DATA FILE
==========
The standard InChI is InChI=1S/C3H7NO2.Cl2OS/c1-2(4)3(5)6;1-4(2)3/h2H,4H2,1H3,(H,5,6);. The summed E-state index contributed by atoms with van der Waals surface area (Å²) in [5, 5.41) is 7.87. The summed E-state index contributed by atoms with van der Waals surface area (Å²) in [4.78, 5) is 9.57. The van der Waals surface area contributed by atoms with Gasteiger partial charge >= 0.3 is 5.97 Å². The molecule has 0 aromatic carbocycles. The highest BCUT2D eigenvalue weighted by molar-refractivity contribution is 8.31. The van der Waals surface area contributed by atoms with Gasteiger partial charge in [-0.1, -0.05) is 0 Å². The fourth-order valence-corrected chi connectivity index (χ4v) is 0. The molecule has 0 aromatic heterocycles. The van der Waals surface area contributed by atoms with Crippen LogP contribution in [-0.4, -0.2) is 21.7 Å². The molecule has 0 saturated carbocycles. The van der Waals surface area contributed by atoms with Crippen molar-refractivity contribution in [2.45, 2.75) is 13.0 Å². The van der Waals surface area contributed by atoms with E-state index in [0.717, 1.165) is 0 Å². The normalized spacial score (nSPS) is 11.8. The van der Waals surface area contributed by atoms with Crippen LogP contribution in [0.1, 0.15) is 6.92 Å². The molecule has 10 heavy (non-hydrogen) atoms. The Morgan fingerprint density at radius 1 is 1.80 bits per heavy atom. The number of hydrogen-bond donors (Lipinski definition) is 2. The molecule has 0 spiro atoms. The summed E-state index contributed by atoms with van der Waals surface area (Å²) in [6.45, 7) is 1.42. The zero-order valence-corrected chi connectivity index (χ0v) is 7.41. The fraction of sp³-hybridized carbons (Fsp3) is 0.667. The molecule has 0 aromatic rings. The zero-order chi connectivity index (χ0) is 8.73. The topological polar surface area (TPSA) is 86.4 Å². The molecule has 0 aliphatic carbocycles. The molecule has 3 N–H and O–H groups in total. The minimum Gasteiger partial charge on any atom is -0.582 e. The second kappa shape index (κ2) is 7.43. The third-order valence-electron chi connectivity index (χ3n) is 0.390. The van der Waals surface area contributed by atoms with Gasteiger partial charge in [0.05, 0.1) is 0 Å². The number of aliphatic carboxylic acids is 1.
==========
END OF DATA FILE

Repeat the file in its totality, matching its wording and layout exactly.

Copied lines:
The standard InChI is InChI=1S/C3H7NO2.Cl2OS/c1-2(4)3(5)6;1-4(2)3/h2H,4H2,1H3,(H,5,6);. The summed E-state index contributed by atoms with van der Waals surface area (Å²) in [5, 5.41) is 7.87. The summed E-state index contributed by atoms with van der Waals surface area (Å²) in [4.78, 5) is 9.57. The van der Waals surface area contributed by atoms with Gasteiger partial charge >= 0.3 is 5.97 Å². The molecule has 0 aromatic carbocycles. The highest BCUT2D eigenvalue weighted by molar-refractivity contribution is 8.31. The van der Waals surface area contributed by atoms with Gasteiger partial charge in [-0.1, -0.05) is 0 Å². The fourth-order valence-corrected chi connectivity index (χ4v) is 0. The molecule has 0 aromatic heterocycles. The van der Waals surface area contributed by atoms with Crippen LogP contribution in [-0.4, -0.2) is 21.7 Å². The molecule has 0 saturated carbocycles. The van der Waals surface area contributed by atoms with Crippen molar-refractivity contribution in [2.45, 2.75) is 13.0 Å². The van der Waals surface area contributed by atoms with E-state index in [0.717, 1.165) is 0 Å². The normalized spacial score (nSPS) is 11.8. The van der Waals surface area contributed by atoms with Crippen LogP contribution in [0.1, 0.15) is 6.92 Å². The molecule has 10 heavy (non-hydrogen) atoms. The Morgan fingerprint density at radius 1 is 1.80 bits per heavy atom. The number of hydrogen-bond donors (Lipinski definition) is 2. The molecule has 0 spiro atoms. The summed E-state index contributed by atoms with van der Waals surface area (Å²) in [6.45, 7) is 1.42. The zero-order valence-corrected chi connectivity index (χ0v) is 7.41. The fraction of sp³-hybridized carbons (Fsp3) is 0.667. The molecule has 0 aromatic rings. The zero-order chi connectivity index (χ0) is 8.73. The topological polar surface area (TPSA) is 86.4 Å². The molecule has 0 aliphatic carbocycles. The molecule has 3 N–H and O–H groups in total. The minimum Gasteiger partial charge on any atom is -0.582 e. The second kappa shape index (κ2) is 7.43. The third-order valence-electron chi connectivity index (χ3n) is 0.390. The van der Waals surface area contributed by atoms with Gasteiger partial charge in [0.05, 0.1) is 0 Å². The number of aliphatic carboxylic acids is 1.